The most important economic story of the first half of the 21st century is how China is changing the global economy. There are a lot of benefits to this change – hundreds of millions of new consumers to drive global growth, fresh opportunities for entrepreneurship and job creation and heightened demand for everything from American corn to Australian iron ore. But not all of the impact is seen as positive. Low-skilled workers in the West have already felt the pain of competition from China’s manufacturing machine. As Chinese industry advances, it will present an even stiffer challenge to the competitiveness of the U.S, Europe and Japan. And as the Chinese economy continues to develop, new threats to the world’s established economic order will emerge.
One of those new challenges is the global advance of China’s big state-owned enterprises (SOEs). The global economy has never seen anything like them. The advantages they possess – in some cases, unfair advantages – are extremely difficult for governments or private companies to counter. Simply put, China’s SOEs are potentially poised to alter the rules of global economic competition.
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We usually assume SOEs are bloated behemoths too inefficient to compete with private firms. That is not always the case, of course – look at state-linked firms like Dubai’s airline Emirates, for example. But for every one well-managed state enterprise there are countless others that deserve their feeble reputation. China’s SOEs have improved their performance over the past decade, but at the same time, they are definitely not the brightest stars in the rising economy. Studies consistently show that China’s SOEs aren’t as profitable as the country’s private firms.
However, the SOEs in China have been awarded perquisites that allow them to overcome their competitive weaknesses. Many operate in protected industries – from telecom to finance – allowing them to reap profits from rapidly expanding industries without worrying about too much competition. They often tend to have rock-solid support from the nation’s bureaucrats. And in some cases they benefit from special financial support. In other words, the government owners of these enterprises make sure they get a leg up in the Chinese economy. Here’s how Robert Hormats, Under Secretary for Economic, Energy and Agricultural Affairs at the U.S. State Department, put it in a speech last year:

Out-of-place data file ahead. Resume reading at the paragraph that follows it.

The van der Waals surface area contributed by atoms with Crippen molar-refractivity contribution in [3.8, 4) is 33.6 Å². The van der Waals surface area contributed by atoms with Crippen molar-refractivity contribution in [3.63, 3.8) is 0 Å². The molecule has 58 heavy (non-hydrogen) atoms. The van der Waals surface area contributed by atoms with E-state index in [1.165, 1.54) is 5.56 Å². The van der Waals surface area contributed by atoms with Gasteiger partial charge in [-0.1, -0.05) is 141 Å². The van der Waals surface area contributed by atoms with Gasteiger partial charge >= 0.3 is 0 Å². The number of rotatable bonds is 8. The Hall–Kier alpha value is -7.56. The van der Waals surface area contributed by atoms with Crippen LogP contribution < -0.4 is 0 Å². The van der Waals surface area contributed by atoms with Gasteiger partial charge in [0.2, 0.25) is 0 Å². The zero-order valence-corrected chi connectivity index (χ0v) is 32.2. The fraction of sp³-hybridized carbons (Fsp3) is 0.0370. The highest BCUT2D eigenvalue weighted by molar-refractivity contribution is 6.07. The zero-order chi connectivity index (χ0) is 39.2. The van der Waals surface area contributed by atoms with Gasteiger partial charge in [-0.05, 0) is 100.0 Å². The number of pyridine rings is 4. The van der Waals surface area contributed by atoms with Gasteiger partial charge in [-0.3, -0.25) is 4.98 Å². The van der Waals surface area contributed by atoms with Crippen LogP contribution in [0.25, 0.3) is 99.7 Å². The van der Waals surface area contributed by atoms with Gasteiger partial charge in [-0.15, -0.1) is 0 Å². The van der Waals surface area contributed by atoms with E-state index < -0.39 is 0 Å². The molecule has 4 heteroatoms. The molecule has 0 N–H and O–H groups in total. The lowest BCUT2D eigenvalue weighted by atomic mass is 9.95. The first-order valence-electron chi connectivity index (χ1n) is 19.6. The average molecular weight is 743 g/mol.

Some of these emerging Chinese competitors are competitive because they are innovative and entrepreneurial. But other Chinese State-owned enterprises and State-supported enterprises enjoy financial support, regulatory privileges, and immunities not generally available to their privately-owned competitors. In China, we also see government support through efforts to limit foreign investment in certain SOE-dominated sectors to joint ventures. Or performance requirements to transfer technology or requirements to purchase certain amounts of product from the domestic SOE are a condition of investment.
Of course, there is nothing particularly new about protection of state-owned national champions. Governments all over the world have historically supported the firms they own. But China’s SOEs are a different breed, says Christian Murck, president of the American Chamber of Commerce in China. Unlike, say, the state firms of the former Soviet Union, which did most of their damage within the country’s own borders, China’s SOEs are being encouraged to go global. We can already find them operating just about everywhere. China’s energy giants, like CNOOC, have made investments and acquisitions from Argentina to Canada; a Chinese state-controlled firm recent outbid German and Brazilian rivals to acquire a stake in the Portuguese energy firm EDP, which the Lisbon government auctioned off as part of its austerity program. “We have never been confronted by the situation we have now,” Murck says about China’s SOEs. “It is a serious issue we need to do something about.”
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That’s because the Chinese SOEs aren’t necessarily playing the global competition game using the same rulebook as everyone else. Of course, there is nothing inherently wrong about Chinese SOEs expanding or investing abroad. We should actually encourage it. Such investment can create jobs in the U.S. and elsewhere. But China’s SOEs can also leverage the goodies they get from the Chinese state to their advantage in foreign markets. Since they don’t have to be as concerned about profitability and efficiency as their non-subsidized private compatriots, they can expand overseas more aggressively. So what we have here is a new type of state company – one with grandiose ambitions supported by government policy that funds and aids those ambitions. It is a potentially powerful mix that can reshape the global competitive environment. Here’s more from Hormats: